Timely (and sometimes touchy) ag topics

Cali O'Hare file photo

SUBLETTE COUNTY – Two very important conversations are coming up in the near future that interest me – one is diversification in the ranch and farm worlds of Wyoming.

How do you make some extra money by offering what what you do, seasonally, and educate people about your lifestyle? Whether you grow hay or corn, cattle or horses, there are interesting ideas out there. For some the downside would be that you need to be social and welcoming while you do your chores.

In more temperate counties, for example, an autumn industry is growing among farm families– pumpkin patches and corn mazes. Families flock to pick their own pumpkins and navigate mazes of standing cornstalks.

I heard about one Campbell County family that decided to create a maze with no special engineering required, just a sense that there shouldn’t too many dead ends. The corn was already in the ground so it was a natural fit with the autumn visitors and Halloweeners in particular.

Hay or straw bales are also stacked up and turned into slides and mazes and entrepreneurs make child-sized versions. Hayrides are another safe entertainment if you have a well-broke team and haywagon and someplace to highlight your views, livestock or your own landscapes.

When I searched for “Wyoming corn mazes” I hit on www.pumpkinpatchesandmore.org. Ranches and farms are building up the attractions with fresh produce stands, already-picked pumpkins, eggs, concessions featuring homegrown beef and pork. Birthday parties. Group reservations. Beansbags, basketballs and cornball.

Sublette County doesn’t have any listing on the website, nor does Teton County. With a nod to winter weather coming early, maybe you could entice visitors with haying season itself, hayrides into the woods or a trip to a bonfire barbecue or Dutch-oven outdoor kitchen?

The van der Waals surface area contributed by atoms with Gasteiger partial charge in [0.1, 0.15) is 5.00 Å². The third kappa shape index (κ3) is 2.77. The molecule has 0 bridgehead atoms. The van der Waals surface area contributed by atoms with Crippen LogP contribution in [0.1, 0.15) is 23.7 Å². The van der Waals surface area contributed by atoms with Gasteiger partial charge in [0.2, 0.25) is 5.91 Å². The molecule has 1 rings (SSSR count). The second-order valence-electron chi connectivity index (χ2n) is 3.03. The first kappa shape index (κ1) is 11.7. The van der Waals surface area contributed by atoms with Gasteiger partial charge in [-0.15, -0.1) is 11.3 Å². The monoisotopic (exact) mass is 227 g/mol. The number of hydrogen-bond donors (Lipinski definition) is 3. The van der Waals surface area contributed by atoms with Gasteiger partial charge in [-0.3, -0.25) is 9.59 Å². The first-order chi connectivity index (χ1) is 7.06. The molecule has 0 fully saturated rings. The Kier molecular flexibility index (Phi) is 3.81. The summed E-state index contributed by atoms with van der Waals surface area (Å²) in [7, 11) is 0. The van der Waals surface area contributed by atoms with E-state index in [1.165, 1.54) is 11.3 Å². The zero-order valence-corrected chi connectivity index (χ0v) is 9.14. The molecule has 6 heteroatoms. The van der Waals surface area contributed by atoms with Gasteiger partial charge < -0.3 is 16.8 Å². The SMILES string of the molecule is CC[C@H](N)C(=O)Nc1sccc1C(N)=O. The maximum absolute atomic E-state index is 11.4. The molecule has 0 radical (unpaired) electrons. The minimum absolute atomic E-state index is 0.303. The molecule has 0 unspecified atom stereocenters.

Maybe a restaurant or private family would like to hire you for evening hayrides with horses steaming through the snow? For weddings and family reunions.

The second timely and touchy topic is conservation easements – what do you need to know, want to know?

Keeping Wyoming Wyoming

My thought is conservation easements are less complicated and more sophisticated than many people believe. People think they’ll lose their precious lands’ market values, get paid to not run the ranch or have it signed away forever. Probably some plans are dubious.

But there must be good reasons for a noticeable number of Sublette ranchers and landowners to choose to enter conservation easements with trusted organizations.

For those with questions, a get-together on Wednesday, Nov. 16, from 5:30 to 6:30 p.m. at the Pinedale Library might hold answers. “Keeping Wyoming Wyoming – A community discussion about conservation easements” is hosted by the Sublette County Conservation District and Green River Valley CattleWomen – Cowbelles.

“This is a chance for landowners and members of the community to ask us about conservation easements, even the hard questions, and for us to learn about landowner needs,” said Jessica Crowder, executive director of Wyoming Stock Growers Land Trust.

Crowder and WSGLT engagement coordinator Sarah Kauer invite questions in advance to make the most of the two-hour discussion; contact them at 307-772-8751, HYPERLINK "mailto:[email protected]"[email protected] or HYPERLINK "mailto:[email protected]"[email protected].

Women in Ag

Ag-diversified businesses and other very timely – and touchy – topics are on the 29th Annual Women in Agriculture’s Symposium & Diversified Ag Tour, Nov. 17, in Riverton. There is a tour to the 410 Ranch to learn about Wyoming Hay Cubes and a tour of Central Wyoming College’s Ag Department and meat-processing unit. Sessions about financial planning,  tallgrass prairie disturbance, estate planning, meals for field crews, carbon and ranch vehicle safety kits. And plenty of opportunities to visit, network and brainstorm. For more and to register, go to wywomeninag.org.